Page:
Intimacy with Jesus is based on depth, not on width. How long you’ve been saved doesn’t play a significant role in your destiny with God, because long or short, the pay is the same (see the parable of the vineyard workers in Matthew 20). Intimacy with Jesus is about closeness and true understanding. It is about relationship. How well do you know Him?
Some of us tend to fall in love quickly, while others have a harder time with commitment. It can be much easier to take a puddle and simply make it wider, not deeper. Digging a well requires work, dedication, desire and sweat, but widening a puddle is easy.
The problem is that a wide puddle won’t get us anywhere. We could stand in it and not get wet, because there is no depth. We need to be wells, not puddles.
What produces depth in our relationship with God? What brings our hearts to life and really teaches us how to live every day with Jesus? Here are a few things I’ve found helpful.
HOW TO DIG A WELL
Repentance can be a scary word for some people, but it shouldn’t be. The point is not, Wow. Look at how badly you’re failing! You are such a sinner. The point of repentance is not our sin; it is living a lifestyle that allows us to be close to Jesus at all times, because He is our choice in this world.
We want Jesus, even if it means we need to bend, change our ways or let go of things
we used to enjoy to become more like Him. Godly sorrow produces repentance, and true repentance produces vehement, unyielding desire (2 Corinthians 7:10–11). If we don’t have a desire for the Lord, our “repenter” probably needs a checkup.
Humility is like reading glasses. Only when we look through the lenses of humility do we see ourselves clearly and realize how much we need Jesus.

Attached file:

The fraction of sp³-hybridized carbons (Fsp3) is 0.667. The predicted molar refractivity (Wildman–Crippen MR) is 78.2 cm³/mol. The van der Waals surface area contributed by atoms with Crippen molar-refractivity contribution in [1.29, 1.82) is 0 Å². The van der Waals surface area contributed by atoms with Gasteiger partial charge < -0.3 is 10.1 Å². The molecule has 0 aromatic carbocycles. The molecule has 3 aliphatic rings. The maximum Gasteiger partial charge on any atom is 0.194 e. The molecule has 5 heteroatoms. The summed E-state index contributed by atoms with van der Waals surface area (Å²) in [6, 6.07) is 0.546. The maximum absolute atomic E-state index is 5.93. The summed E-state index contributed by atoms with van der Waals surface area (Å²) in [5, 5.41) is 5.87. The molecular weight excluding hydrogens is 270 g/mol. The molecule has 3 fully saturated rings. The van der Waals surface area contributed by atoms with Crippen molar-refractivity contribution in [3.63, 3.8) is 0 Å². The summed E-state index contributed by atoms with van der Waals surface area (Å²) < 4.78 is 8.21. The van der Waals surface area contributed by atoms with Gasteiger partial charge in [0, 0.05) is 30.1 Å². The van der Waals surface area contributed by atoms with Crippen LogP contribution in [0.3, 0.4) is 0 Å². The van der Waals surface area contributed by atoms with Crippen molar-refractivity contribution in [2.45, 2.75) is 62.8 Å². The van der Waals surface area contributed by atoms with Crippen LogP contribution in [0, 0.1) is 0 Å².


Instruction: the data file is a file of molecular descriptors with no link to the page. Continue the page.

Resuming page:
Without Jesus, we have nothing good. We can’t even take credit for our love for Him—every good thing we have comes from His hand. The apostle Paul says that even our faith in Him is a gift (Ephesians 2:8). It is His faith giving us faith.
The moment we set our hearts to understand and to humble ourselves before Him, our words are heard (Daniel 10:12).
3. Spiritual Disciplines
When I practice spiritual disciplines, I see more of the supernatural. It begins to operate in my life at incredible levels. But when I don’t practice spiritual disciplines, the supernatural seems to drop.
Unfortunately, some of the Church has started to believe that practicing spiritual disciplines is a form of religious bondage. “That’s legalism,” people say.
Yes, it is possible to make your relationship with God about rules and legalism. That is a trap to avoid. However, without spiritual disciplines, you will have nothing but a wide puddle. Prayer, fasting, studying His Word, making Him a priority in your life—these things produce depth within us. Too many of us are happy with puddles.
4. Waiting for God
“Yes, the Almighty will be your gold And your precious silver.”
— Job 22:25
Here is my definition of what it means to delight in God: Delight is a satisfaction in God so complete that we lose desire for anything that disturbs our contentment in Him. That doesn’t mean we never experience hard times, but even in hard times, we can be content.
How do we learn to delight in God and nd our contentment in Him? We spend time with Him. Some people call this waiting for Him, and often it looks like certain spiritual
disciplines—sitting in His presence, seeking Him out, making Him a priority in our lives. The point is to be with Him and get to know Him more.
Great peace comes from delighting ourselves in the Lord. We realize He is our treasure.
THE POWER OF DESIRE
Psalm 145:16 says that God opens His hand and satisfies the desire of all living things. That is who our God is. That is His promise: He is the Desire Satis er.
It is in the delight stage that we obtain what we have wanted all our lives. As we delight ourselves in the Lord, He becomes our gold—He becomes what we desire, and in turn, He gives us the desires of our hearts (Psalm 37:4). We find our souls fulfilled and content, and the well grows deeper and deeper.